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At the ripe age of 90, Chuck Berry passed away, leaving behind one of the most fruitful legacies in music history. In just short of a century, Berry carved for himself an unparalleled career that saw him have a driving hand in the invention of rock ‘n’ roll. There’s more to this musical icon than simply a memorable contribution to the Back to The Future soundtrack. Charles Andrews looks back on the incomparable life of one of the world’s most important musicians.

Redolent of the dreadful 2016, Death has claimed its first victim for 2017 – rock ‘n’ roll pioneer, Chuck Berry, at the age of 90 in St. Charles County, Missouri. Although Presley is credited as America’s first pop heartthrob and archetypal rock ‘n roll frontman, Berry was the mastermind architect that laid out the blueprints to the gritty, acerbic sound that would be utilized by various generations of bands and solo acts that were to come.

Born in St Louis, Missouri, to a segregated, middle-class family, Charles Edward Anderson Berry spent most of his formative years soaking up the local gospel, blues, country, and rhythm and blues that made up most of his surrounding environment. Combining the typical ‘Hank-Williams’ twang of country and the fast-paced 12-bar blues rhythm of rock, Berry’s enduring guitar riffs and aggressive showmanship not only defined rock’s sound, but also its hardened attitude, that would inspire future generations to come.

Much before his guitar-slinging days and what some would define as early punk, Berry spent three years in reformatory school for armed robbery and hijacking. Upon his release, he settled into married life and spent a brief stint as a factory worker in automobile assembly plants. Receiving a degree in cosmetology, he moved on to being a beautician 2 years later and jammed with various local acts to supplement his meagre income.

Inspired by Texan guitarist T-Bone Walker, Chuck Berry managed to master the 2-string bend technique that would later be emulated by The Beatles, The Rolling Stones and countless other bands. This hybrid fusion of hillbilly country and edgy rock ‘n’ roll quickly became a hit with white and black audiences alike and would soon reach the ears of established blues guitarist, Muddy Waters, in 1955.

Upon being referred to Chess Records by Waters, Berry, with the guidance of Leonard Chess, recorded his first hit single, Maybelline, which would reach No. 5 on the Billboard Pop chart and No. 1 on the R&B charts. Besides the infectious beat and chugging rhythm, the narrative lyrics encapsulated the trends of raucous adolescents – hot rods, big drums, and the naivety of young love.

Furthermore, echoing the desires of many teenagers at the time with hits such as ‘Run Rudolph Run’, ‘School Day (Ring Ring Goes The Bell)’ and ‘Sweet Little Sixteen’, Berry ensured that these early and timeless rock ‘n’ roll records would sound just as raunchy and abrasive 60 years later.

Chuck Berry reached his peak from 1955 to 1958, churning out classic after classic with Chess Records, mirroring age-old high school sentiments in lyrics made to fit the rebellious 8-bar rock ‘n’ roll template that plagued the ‘50s.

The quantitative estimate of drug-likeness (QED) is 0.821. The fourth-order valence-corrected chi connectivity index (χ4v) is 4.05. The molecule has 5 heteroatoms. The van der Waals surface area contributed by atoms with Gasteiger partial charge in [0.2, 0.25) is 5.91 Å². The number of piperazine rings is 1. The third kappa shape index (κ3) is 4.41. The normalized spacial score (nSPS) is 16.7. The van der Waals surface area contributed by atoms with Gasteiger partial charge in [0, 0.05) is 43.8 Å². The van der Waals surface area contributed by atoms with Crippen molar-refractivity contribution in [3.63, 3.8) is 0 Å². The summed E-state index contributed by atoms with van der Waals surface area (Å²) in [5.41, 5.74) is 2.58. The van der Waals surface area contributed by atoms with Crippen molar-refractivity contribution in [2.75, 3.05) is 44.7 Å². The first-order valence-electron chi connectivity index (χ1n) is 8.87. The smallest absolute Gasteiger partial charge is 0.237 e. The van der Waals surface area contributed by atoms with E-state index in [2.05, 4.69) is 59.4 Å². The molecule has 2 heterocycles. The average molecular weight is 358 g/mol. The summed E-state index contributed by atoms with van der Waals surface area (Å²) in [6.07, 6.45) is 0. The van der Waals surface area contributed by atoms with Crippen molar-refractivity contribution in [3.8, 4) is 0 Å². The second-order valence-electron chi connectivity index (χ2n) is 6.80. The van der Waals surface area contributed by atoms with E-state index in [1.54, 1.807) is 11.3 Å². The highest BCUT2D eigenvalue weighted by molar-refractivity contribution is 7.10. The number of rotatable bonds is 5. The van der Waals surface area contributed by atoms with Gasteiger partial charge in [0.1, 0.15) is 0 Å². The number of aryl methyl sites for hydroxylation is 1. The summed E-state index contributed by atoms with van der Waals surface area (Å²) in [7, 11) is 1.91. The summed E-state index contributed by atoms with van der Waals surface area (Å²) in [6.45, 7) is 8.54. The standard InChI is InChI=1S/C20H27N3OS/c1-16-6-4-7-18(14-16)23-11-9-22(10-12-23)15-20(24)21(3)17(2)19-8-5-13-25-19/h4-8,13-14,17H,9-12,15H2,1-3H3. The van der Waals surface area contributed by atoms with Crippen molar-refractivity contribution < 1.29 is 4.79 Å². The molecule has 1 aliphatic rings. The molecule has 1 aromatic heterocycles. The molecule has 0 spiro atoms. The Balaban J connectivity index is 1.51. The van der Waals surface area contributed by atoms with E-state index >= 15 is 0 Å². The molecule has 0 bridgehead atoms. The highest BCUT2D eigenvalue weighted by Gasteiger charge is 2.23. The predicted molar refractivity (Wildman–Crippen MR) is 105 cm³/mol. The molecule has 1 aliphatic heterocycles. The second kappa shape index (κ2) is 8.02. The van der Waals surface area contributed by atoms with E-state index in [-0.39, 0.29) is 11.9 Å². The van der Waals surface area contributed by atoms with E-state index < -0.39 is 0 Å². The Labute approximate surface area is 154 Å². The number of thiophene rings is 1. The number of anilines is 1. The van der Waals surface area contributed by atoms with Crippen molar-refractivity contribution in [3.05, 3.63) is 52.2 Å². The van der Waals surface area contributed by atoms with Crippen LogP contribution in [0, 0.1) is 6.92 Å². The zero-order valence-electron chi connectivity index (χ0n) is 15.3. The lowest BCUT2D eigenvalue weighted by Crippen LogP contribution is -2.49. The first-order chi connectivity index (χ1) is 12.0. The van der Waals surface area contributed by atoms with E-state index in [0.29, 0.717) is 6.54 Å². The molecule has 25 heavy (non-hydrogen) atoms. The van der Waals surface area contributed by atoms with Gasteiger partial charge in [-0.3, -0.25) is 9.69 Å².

From all these hits, it was ‘Johnny B. Goode’ in 1958 that would immortalize the 32-year-old for years to come. With its rapid-fire 2-string guitar introduction, the song chronicled the trials and tribulations of a fictitious working-class man who “could play the guitar just like a ringing a bell”. What is particularly alluring about this song is the way it captures the very rebellious essence of rock in its early days, which opened an avenue for people to earn money through music as opposed to settling for a typical day job. Additionally, in all his brash, confident showmanship, Berry also earned a reputation for his duck walk, a guitar-thrusting strut involving the kicking of one leg forward and hopping on the other.

By the time of the British Invasion where Berry’s influence would be heard in British rock, the man had already been charged twice with transporting a teenage girl cross-state for suspicious purposes and had many other convictions to come, including tax evasion, possession of marijuana and video-recording women at his restaurant’s bathroom. The thoughts that troubled Berry during these legal trials, which did not diminish his songwriting, can be heard on ‘Have Mercy Judge’. In particular, a peek into Berry’s obscene mind would be revealed in the innuendo-laden ‘My Ding-a-Ling’, which sold millions in 1972 at the height of the hedonistic decade and quickly became his first and only No.  1 pop single.

Despite a downward career trajectory following that hit, Berry was officially recognized as a rock pioneer in the 1980s with the conferring of the Recording Academy lifetime achievement award in 1984 and being one of the first inductees of the Rock and Roll Hall of Fame at its opening in 1986.

Forever embracing the rock philosophy, Berry continued performing well into his 80s and even had a new album in the works upon his turning 90 in 2016 – the first in almost 40 years! Consisting of new original material, Chuck is schedule for release this June.

Although Berry may have left Earth for good, the eternal ‘Johnny B. Goode’ remains on extraterrestrial tour on golden records with the Voyager I and II spacecraft, launched in 1977 and awaiting discovery.


What are your reflections on Chuck Berry’s legacy? Let us know in the comments below or via social media.

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